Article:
Commodity plastics large volume ca. $0.50 / lb Ex. Polyethylene Polypropylene Polystyrene etc. Engineering Resins small volume > $1.00 / lb Ex. Polycarbonate Nylon Polysulfone etc. Can polypropylene be upgraded to properties (and price) near those of engineering resins?

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Structure, Processing, & Properties


Properties depend on structure
ex: hardness vs structure of steel
(d)

6 00

Hardness (BHN)

5 00 4 00 3 00 2 00
30 mm 30 mm

(c) (a) (b)


4 mm

30 mm
Data obtained from Figs. 10.30(a) and 10.32 with 4 wt% C composition, and from Fig. 11.14 and associated discussion, Callister 7e. Micrographs adapted from (a) Fig. 10.19; (b) Fig. 9.30;(c) Fig. 10.33; and (d) Fig. 10.21, Callister 7e.

100 0.01 0.1

1 10 100 1000 Cooling Rate (C/s)

Processing can change structure


ex: structure vs cooling rate of steel
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Types of Materials
Metals:
Strong, ductile high thermal & electrical conductivity opaque, reflective.

Polymers/plastics: Covalent bonding sharing of es


Soft, ductile, low strength, low density thermal & electrical insulators Optically translucent or transparent.

Ceramics: ionic bonding (refractory) compounds of metallic


& non-metallic elements (oxides, carbides, nitrides, sulfides) Brittle, glassy, elastic non-conducting (insulators)

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The Materials Selection Process


1. Pick Application
Determine required Properties
Properties: mechanical, electrical, thermal, magnetic, optical, deteriorative.

2. Properties 3. Material

Identify candidate Material(s)

Material: structure, composition.

Identify required Processing

Processing: changes structure and overall shape ex: casting, sintering, vapor deposition, doping forming, joining, annealing.

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ELECTRICAL
Electrical Resistivity of Copper:
6 5
Adapted from Fig. 18.8, Callister 7e. (Fig. 18.8 adapted from: J.O. Linde, Ann Physik 5, 219 (1932); and C.A. Wert and R.M. Thomson, Physics of Solids, 2nd edition, McGraw-Hill Company, New York, 1970.)

Resistivity, r

(10-8 Ohm-m)

4 3 2 1

-200

-100

T (C)

Adding impurity atoms to Cu increases resistivity. Deforming Cu increases resistivity.


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THERMAL
Space Shuttle Tiles:
--Silica fiber insulation offers low heat conduction.
Adapted from chapteropening photograph, Chapter 19, Callister 7e. (Courtesy of Lockheed Missiles and Space Company, Inc.)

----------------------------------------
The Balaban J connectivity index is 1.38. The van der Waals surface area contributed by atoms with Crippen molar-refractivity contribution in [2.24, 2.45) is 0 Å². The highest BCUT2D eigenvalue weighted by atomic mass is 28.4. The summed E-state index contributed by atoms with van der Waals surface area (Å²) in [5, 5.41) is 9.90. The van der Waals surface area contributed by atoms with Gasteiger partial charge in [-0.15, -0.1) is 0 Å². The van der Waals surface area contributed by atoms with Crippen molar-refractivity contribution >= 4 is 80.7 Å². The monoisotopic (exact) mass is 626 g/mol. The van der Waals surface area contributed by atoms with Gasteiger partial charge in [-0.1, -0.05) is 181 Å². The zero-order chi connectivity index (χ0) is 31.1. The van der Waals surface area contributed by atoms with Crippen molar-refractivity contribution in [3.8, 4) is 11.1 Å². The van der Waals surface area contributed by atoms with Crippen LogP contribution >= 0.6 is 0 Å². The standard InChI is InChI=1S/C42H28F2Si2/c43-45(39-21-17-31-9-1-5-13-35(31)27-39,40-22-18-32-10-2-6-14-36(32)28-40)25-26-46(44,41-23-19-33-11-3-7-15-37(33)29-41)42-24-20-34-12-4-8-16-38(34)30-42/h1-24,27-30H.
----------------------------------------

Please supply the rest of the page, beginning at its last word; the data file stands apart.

Thermal Conductivity of Copper:


--It decreases when you add zinc!
400 300 200

Thermal Conductivity (W/m-K)

100
0 0 10 20 30 40 Composition (wt% Zinc)

100 mm

Adapted from Fig. 19.4W, Callister 6e. (Courtesy of Lockheed Aerospace Ceramics Systems, Sunnyvale, CA) (Note: "W" denotes fig. is on CD-ROM.)

Adapted from Fig. 19.4, Callister 7e. (Fig. 19.4 is adapted from Metals Handbook: Properties and Selection: Nonferrous alloys and Pure Metals, Vol. 2, 9th ed., H. Baker, (Managing Editor), American Society for Metals, 1979, p. 315.)

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MAGNETIC
Magnetic Storage:
--Recording medium is magnetized by recording head.

Magnetic Permeability
vs. Composition:
--Adding 3 atomic % Si makes Fe a better recording medium!
Magnetization
Fe+3%Si Fe

Magnetic Field
Fig. 20.23, Callister 7e. (Fig. 20.23 is from J.U. Lemke, MRS Bulletin, Vol. XV, No. 3, p. 31, 1990.) Adapted from C.R. Barrett, W.D. Nix, and A.S. Tetelman, The Principles of Engineering Materials, Fig. 1-7(a), p. 9, 1973. Electronically reproduced by permission of Pearson Education, Inc., Upper Saddle River, New Jersey.

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OPTICAL
Transmittance:
--Aluminum oxide may be transparent, translucent, or opaque depending on the material structure.
single crystal polycrystal: low porosity polycrystal: high porosity

Adapted from Fig. 1.2, Callister 7e. (Specimen preparation, P.A. Lessing; photo by S. Tanner.)

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DETERIORATIVE
Stress & Saltwater...
--causes cracks!

Heat treatment: slows


crack speed in salt water!
crack speed (m/s)
10-8 as-is held at 160C for 1 hr before testing
Alloy 7178 tested in saturated aqueous NaCl solution at 23C

10-10

increasing load

Adapted from chapter-opening photograph, Chapter 17, Callister 7e. (from Marine Corrosion, Causes, and Prevention, John Wiley and Sons, Inc., 1975.)

Adapted from Fig. 11.20(b), R.W. Hertzberg, "Deformation and Fracture Mechanics of Engineering Materials" (4th ed.), p. 505, John Wiley and Sons, 1996. (Original source: Markus O. Speidel, Brown Boveri Co.)

--material:
7150-T651 Al "alloy" (Zn,Cu,Mg,Zr)

4 mm

Adapted from Fig. 11.26, Callister 7e. (Fig. 11.26 provided courtesy of G.H. Narayanan and A.G. Miller, Boeing Commercial Chapter 1 - 25 Airplane Company.)

SUMMARY
Course Goals:
Use the right material for the job.

Understand the relation between properties, structure, and processing.


Recognize new design opportunities offered by materials selection.